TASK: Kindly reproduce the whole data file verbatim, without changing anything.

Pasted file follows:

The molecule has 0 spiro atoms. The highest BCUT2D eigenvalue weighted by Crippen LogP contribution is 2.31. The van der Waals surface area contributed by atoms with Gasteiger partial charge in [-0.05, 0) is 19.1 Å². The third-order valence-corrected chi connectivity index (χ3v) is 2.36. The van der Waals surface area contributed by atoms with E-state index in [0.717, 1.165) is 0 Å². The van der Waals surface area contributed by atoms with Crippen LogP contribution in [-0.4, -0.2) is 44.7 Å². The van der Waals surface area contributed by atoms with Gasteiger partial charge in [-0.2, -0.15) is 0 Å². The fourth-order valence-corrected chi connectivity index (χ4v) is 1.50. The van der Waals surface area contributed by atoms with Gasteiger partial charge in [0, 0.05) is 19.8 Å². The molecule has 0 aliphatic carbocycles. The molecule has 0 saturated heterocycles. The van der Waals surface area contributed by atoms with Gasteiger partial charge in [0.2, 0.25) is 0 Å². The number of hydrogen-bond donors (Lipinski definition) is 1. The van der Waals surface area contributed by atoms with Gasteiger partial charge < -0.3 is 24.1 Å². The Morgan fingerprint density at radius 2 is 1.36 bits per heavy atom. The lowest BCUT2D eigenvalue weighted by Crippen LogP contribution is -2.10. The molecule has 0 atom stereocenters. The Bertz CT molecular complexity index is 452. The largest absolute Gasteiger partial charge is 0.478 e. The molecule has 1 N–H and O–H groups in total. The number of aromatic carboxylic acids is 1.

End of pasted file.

The molecule has 0 spiro atoms. The highest BCUT2D eigenvalue weighted by Crippen LogP contribution is 2.31. The van der Waals surface area contributed by atoms with Gasteiger partial charge in [-0.05, 0) is 19.1 Å². The third-order valence-corrected chi connectivity index (χ3v) is 2.36. The van der Waals surface area contributed by atoms with E-state index in [0.717, 1.165) is 0 Å². The van der Waals surface area contributed by atoms with Crippen LogP contribution in [-0.4, -0.2) is 44.7 Å². The van der Waals surface area contributed by atoms with Gasteiger partial charge in [-0.2, -0.15) is 0 Å². The fourth-order valence-corrected chi connectivity index (χ4v) is 1.50. The van der Waals surface area contributed by atoms with Gasteiger partial charge in [0, 0.05) is 19.8 Å². The molecule has 0 aliphatic carbocycles. The molecule has 0 saturated heterocycles. The van der Waals surface area contributed by atoms with Gasteiger partial charge in [0.2, 0.25) is 0 Å². The number of hydrogen-bond donors (Lipinski definition) is 1. The van der Waals surface area contributed by atoms with Gasteiger partial charge < -0.3 is 24.1 Å². The Morgan fingerprint density at radius 2 is 1.36 bits per heavy atom. The lowest BCUT2D eigenvalue weighted by Crippen LogP contribution is -2.10. The molecule has 0 atom stereocenters. The Bertz CT molecular complexity index is 452. The largest absolute Gasteiger partial charge is 0.478 e. The molecule has 1 N–H and O–H groups in total. The number of aromatic carboxylic acids is 1.